CLAIRE COMSTOCK-GAY: So, one of the things I really love about astrology is the way it kind of expands or contracts to meet you where you are and where your interest level is, right? You don’t need to go deep, but you can go deep. You can know nothing but your sun sign and find meaning in just regular sun sign horoscopes. And that’s fine, and that’s good. Or you can really go deeper into so many levels, really. There’s so many pieces, and there’s so many elements. There are all of your own personal planets, and there are the houses. And all of these things are interacting with each other. There’s really so much depth to go into if you want to go there.
What’s really wonderful about astrology is that you don’t have to go there; you don’t have to go all the way to the depths to find some kind of meaning, to find something good there for yourself.
SOLEIL: I recently got to talk to Claire Comstock-Gay, who writes horoscopes as Madame Clairevoyant.
CLAIRE: So, my name is Claire Comstock-Gay, pronouns she/her, and I write horoscopes for The Cut.
SOLEIL: Madame Clairevoyant’s weekly horoscopes aren’t like the others. Rather than usual curt prescriptions—like focus on this, watch out for that—her horoscopes are wordy, asking the reader to think deeply about their emotions and come up with their own plan of action. If horoscopes mean to paint a picture of your life, hers are definitely Impressionistic: blurry, rhythmic strokes that add up to a deep, indescribable feeling of ease. Here’s Madame Clairevoyant reading for Virgo:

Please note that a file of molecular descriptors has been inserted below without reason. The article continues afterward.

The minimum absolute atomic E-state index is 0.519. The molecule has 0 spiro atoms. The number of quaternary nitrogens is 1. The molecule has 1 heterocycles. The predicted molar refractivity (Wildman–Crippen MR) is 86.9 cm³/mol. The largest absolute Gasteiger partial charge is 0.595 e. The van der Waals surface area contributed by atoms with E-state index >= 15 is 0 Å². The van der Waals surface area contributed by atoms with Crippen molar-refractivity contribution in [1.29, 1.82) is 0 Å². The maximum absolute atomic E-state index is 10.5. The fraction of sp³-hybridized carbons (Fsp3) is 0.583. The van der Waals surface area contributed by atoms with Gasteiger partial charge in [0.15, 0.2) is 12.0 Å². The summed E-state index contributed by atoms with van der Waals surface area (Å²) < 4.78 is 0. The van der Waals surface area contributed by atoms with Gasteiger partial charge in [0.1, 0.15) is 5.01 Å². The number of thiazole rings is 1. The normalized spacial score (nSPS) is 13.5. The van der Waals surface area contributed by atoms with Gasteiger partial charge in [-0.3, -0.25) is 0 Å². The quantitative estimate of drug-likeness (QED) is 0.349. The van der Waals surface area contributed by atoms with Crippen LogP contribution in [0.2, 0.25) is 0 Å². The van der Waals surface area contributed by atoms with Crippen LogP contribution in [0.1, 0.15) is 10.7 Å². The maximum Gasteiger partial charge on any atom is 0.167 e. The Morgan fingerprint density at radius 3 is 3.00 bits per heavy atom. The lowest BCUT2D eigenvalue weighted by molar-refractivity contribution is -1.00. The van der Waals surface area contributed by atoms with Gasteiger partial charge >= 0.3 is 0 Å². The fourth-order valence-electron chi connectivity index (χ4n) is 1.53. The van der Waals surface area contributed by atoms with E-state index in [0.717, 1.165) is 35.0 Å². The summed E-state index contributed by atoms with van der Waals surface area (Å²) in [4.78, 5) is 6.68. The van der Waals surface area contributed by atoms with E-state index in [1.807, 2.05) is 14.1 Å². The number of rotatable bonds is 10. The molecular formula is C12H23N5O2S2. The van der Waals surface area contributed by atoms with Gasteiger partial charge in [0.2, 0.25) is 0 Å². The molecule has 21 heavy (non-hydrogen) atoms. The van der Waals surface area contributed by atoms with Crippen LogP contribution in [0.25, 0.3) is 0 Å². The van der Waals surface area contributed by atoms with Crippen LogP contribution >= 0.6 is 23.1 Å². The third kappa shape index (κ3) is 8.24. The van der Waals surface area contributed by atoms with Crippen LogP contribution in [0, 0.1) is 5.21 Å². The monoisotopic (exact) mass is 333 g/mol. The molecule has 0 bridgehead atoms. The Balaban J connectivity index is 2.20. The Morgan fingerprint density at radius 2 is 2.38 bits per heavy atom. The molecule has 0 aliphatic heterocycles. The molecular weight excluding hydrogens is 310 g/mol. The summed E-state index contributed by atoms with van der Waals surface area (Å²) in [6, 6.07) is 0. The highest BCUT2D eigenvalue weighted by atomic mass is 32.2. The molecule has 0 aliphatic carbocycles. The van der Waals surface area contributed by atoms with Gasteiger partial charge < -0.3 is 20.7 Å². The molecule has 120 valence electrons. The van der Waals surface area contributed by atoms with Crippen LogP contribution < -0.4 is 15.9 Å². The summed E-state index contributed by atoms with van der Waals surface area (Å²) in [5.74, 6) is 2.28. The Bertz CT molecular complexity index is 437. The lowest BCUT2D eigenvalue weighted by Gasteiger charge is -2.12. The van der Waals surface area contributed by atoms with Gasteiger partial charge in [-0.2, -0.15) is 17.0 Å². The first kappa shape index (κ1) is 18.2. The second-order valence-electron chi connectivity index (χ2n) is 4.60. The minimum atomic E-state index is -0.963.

CLAIRE: You might notice that other people’s attention makes you bristle this week, or it makes you squirm, or it makes you wilt, drained and depleted. You don’t have to share your whole self with the whole world, and you don’t have to perform for every audience that asks to see you. Remember the stories of the people who came before you, powerful and strange.
SOLEIL: Reading different writers’ horoscopes kind of feels like choosing a map. Sometimes all you want is a street sign, to get a sense of your coordinates. Other times you might be looking to meet someone nearby, so you pull up Grindr or Happn to see who’s around. Or maybe you just wanna wander around and take the chance that you’ll end up somewhere interesting. There’s all sorts of ways to situate yourself, and perhaps that’s why the zodiac holds such appeal to us during these really uncertain, chaotic times.
CLAIRE: Right, astrology is a really welcoming space in the sense that there aren’t professional gatekeepers, really. There aren’t degrees that you need; there aren’t student loans that you have to incur to be able to use astrology or appreciate astrology.